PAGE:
Snapping back to reality, our tour group shuffled our way to the theater. In the comfort of those cozy seats we saw historical footage and heard comments from the key players during that exciting era. We heard first hand about the challenges NASA had to overcome in order to land the drifting lunar module safely onto the surface of the moon. A landing spot they hadn't planned on touching down. Now that was a landing by the seat of your pants!

After the educational show I checked out the various displays such as the Lunar Rover, space capsule, astronaut suit, etc., before catching the bus back to the Visitor Complex. Little time remained before the center would close, so I rushed to the mock up Explorer space shuttle. I examined the huge cargo bay tht could easily hold a greyhound bus. The ubiquitous Canadarm, Canada's valuable contribution to the space program was prominently attached to the side of the cargo bay. The storage area and pilot's cockpit were a huge leap forward from the cramped quarters of the capsules of the '60's.

The sun was beginning to set below the Floridian horizon and I made a few purchases of souvenirs and trinkets before leaving.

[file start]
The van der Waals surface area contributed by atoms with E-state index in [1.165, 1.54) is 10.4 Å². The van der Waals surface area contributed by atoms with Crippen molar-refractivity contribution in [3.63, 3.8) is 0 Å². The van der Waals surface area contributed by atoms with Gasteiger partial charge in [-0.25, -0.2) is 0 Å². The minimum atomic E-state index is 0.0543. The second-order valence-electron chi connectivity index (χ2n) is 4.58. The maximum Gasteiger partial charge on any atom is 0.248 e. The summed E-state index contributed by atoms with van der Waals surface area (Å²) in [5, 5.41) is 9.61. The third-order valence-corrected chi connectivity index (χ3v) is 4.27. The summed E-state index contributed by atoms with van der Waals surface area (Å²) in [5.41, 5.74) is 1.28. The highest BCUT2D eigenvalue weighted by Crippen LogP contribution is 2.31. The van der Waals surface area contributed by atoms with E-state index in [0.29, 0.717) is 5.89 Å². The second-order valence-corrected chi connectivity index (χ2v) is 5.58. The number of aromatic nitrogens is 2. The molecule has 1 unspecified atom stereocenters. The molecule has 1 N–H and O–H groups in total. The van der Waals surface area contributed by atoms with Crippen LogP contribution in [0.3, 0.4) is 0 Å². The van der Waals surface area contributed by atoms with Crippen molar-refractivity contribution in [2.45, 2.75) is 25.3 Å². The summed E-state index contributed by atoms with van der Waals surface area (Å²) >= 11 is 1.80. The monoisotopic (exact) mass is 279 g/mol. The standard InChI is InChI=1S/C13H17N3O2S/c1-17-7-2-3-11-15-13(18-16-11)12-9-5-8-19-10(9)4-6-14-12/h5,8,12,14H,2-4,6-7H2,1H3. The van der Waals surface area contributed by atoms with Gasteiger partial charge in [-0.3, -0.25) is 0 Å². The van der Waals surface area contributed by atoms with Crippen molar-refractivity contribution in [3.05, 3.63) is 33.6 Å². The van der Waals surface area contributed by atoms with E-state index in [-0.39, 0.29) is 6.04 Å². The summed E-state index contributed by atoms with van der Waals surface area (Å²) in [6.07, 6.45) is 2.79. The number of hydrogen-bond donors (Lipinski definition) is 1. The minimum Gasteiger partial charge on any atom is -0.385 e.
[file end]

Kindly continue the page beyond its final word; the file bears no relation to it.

Unfortunately, there wasn't enough time to see the I-Max movies or some of the other interesting exhibits. That will have to be left for another visit, hopefully in the not too distant future. My experience at the Kennedy Space Center was amazing. I had accomplished my childhood goal and really helped me appreciate those pioneers who contributed to the North American space program, as well as give me an insight for those dedicated individuals who work here today. They are at the forefront of the next exciting era of space travel and exploration.

The Kennedy Space Center is located 45 minutes east of Orlando and is open every day, except Christmas and certain launch days. For the true space enthusiast there is an interactive full-day experience that puts your skills to the test to see if you have 'the right stuff' to be an astronaut.